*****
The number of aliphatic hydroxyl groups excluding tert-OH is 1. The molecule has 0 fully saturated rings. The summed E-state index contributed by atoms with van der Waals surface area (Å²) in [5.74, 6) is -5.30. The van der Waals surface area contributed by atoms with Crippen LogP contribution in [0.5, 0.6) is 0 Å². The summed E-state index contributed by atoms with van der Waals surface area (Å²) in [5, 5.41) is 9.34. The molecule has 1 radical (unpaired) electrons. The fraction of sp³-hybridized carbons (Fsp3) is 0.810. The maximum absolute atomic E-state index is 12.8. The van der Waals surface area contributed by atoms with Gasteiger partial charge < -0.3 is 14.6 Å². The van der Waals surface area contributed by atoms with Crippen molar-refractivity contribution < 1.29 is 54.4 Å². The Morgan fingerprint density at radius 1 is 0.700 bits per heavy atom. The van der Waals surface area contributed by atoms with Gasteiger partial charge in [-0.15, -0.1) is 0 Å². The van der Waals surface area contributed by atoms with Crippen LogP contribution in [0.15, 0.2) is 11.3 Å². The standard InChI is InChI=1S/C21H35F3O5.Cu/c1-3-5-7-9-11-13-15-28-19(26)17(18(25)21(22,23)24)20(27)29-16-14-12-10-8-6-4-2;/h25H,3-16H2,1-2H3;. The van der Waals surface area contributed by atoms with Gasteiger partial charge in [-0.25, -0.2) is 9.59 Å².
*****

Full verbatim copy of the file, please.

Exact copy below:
The number of aliphatic hydroxyl groups excluding tert-OH is 1. The molecule has 0 fully saturated rings. The summed E-state index contributed by atoms with van der Waals surface area (Å²) in [5.74, 6) is -5.30. The van der Waals surface area contributed by atoms with Crippen LogP contribution in [0.5, 0.6) is 0 Å². The summed E-state index contributed by atoms with van der Waals surface area (Å²) in [5, 5.41) is 9.34. The molecule has 1 radical (unpaired) electrons. The fraction of sp³-hybridized carbons (Fsp3) is 0.810. The maximum absolute atomic E-state index is 12.8. The van der Waals surface area contributed by atoms with Gasteiger partial charge < -0.3 is 14.6 Å². The van der Waals surface area contributed by atoms with Crippen molar-refractivity contribution < 1.29 is 54.4 Å². The Morgan fingerprint density at radius 1 is 0.700 bits per heavy atom. The van der Waals surface area contributed by atoms with Gasteiger partial charge in [-0.15, -0.1) is 0 Å². The van der Waals surface area contributed by atoms with Crippen LogP contribution in [0.15, 0.2) is 11.3 Å². The standard InChI is InChI=1S/C21H35F3O5.Cu/c1-3-5-7-9-11-13-15-28-19(26)17(18(25)21(22,23)24)20(27)29-16-14-12-10-8-6-4-2;/h25H,3-16H2,1-2H3;. The van der Waals surface area contributed by atoms with Gasteiger partial charge in [-0.25, -0.2) is 9.59 Å².